“I was discharged from the hospital and I wanted to kiss the ground. Just to smell the air, see the trees, feel the breeze on my face. I never thought I’d get to experience those feelings again and every day I’ve been home here it's been better and better and better,” he said.
Rodriguez said he will forever be thankful to Dr. Johri and the healthcare providers who took care of him.
“I am 1,000% grateful,” he said.
He said he hoped those who took care of him are taken care of in return, by ensuring that they are always provided proper personal protective equipment for their safety.
Most patients with COVID-19 have mild to moderate symptoms. However, in a small proportion of patients, COVID-19 can lead to more severe illness, including death, particularly among those who are older or those who have chronic medical conditions.
COVID-19 spreads primarily through respiratory droplets produced when an infected person coughs or sneezes.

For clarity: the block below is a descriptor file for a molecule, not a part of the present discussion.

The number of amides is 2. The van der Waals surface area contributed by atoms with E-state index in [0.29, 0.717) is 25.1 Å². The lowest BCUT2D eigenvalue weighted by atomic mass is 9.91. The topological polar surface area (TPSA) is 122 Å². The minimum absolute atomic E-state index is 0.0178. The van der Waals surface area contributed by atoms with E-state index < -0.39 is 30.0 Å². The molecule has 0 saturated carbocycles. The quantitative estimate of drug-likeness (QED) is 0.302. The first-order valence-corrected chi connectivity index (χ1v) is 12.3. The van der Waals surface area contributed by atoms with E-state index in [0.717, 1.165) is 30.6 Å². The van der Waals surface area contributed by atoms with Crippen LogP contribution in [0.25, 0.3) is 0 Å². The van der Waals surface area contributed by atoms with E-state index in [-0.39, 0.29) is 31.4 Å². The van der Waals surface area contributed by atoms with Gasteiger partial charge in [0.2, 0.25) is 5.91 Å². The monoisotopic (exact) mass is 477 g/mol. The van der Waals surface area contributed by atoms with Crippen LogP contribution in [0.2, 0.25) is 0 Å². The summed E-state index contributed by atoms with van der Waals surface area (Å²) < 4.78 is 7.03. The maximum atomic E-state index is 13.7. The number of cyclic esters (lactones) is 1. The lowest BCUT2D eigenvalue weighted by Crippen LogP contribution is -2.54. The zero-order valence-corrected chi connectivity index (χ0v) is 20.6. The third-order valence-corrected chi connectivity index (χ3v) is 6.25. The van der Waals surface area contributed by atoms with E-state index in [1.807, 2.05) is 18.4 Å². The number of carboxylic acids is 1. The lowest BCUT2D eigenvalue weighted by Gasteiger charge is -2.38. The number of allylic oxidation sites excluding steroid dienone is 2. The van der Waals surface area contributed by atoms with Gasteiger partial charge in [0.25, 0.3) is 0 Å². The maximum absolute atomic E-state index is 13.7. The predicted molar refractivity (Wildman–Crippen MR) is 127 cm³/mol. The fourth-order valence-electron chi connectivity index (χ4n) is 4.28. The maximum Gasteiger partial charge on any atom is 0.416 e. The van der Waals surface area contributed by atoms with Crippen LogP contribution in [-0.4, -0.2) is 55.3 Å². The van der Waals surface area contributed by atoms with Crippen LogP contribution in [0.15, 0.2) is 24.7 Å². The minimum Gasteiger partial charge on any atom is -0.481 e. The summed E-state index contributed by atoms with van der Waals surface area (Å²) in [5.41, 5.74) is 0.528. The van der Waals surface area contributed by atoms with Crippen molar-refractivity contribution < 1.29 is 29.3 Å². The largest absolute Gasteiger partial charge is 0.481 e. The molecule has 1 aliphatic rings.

Symptoms include fever, cough, and difficulty breathing. Symptoms appear within 14 days of being exposed to an infectious person.
Virginia health officials urged the following precautions:
- Wash your hands often with soap and water for at least 20 seconds.
- Use an alcohol-based hand sanitizer only if soap and water are not available.
- Avoid touching your eyes, nose, and mouth.Cover your mouth and nose with a tissue or your sleeve (not your hands) when coughing or sneezing.
- Clean and disinfect frequently touched objects and surfaces.Stay home when you are sick.
- Avoid contact with sick people.Avoid non-essential travel.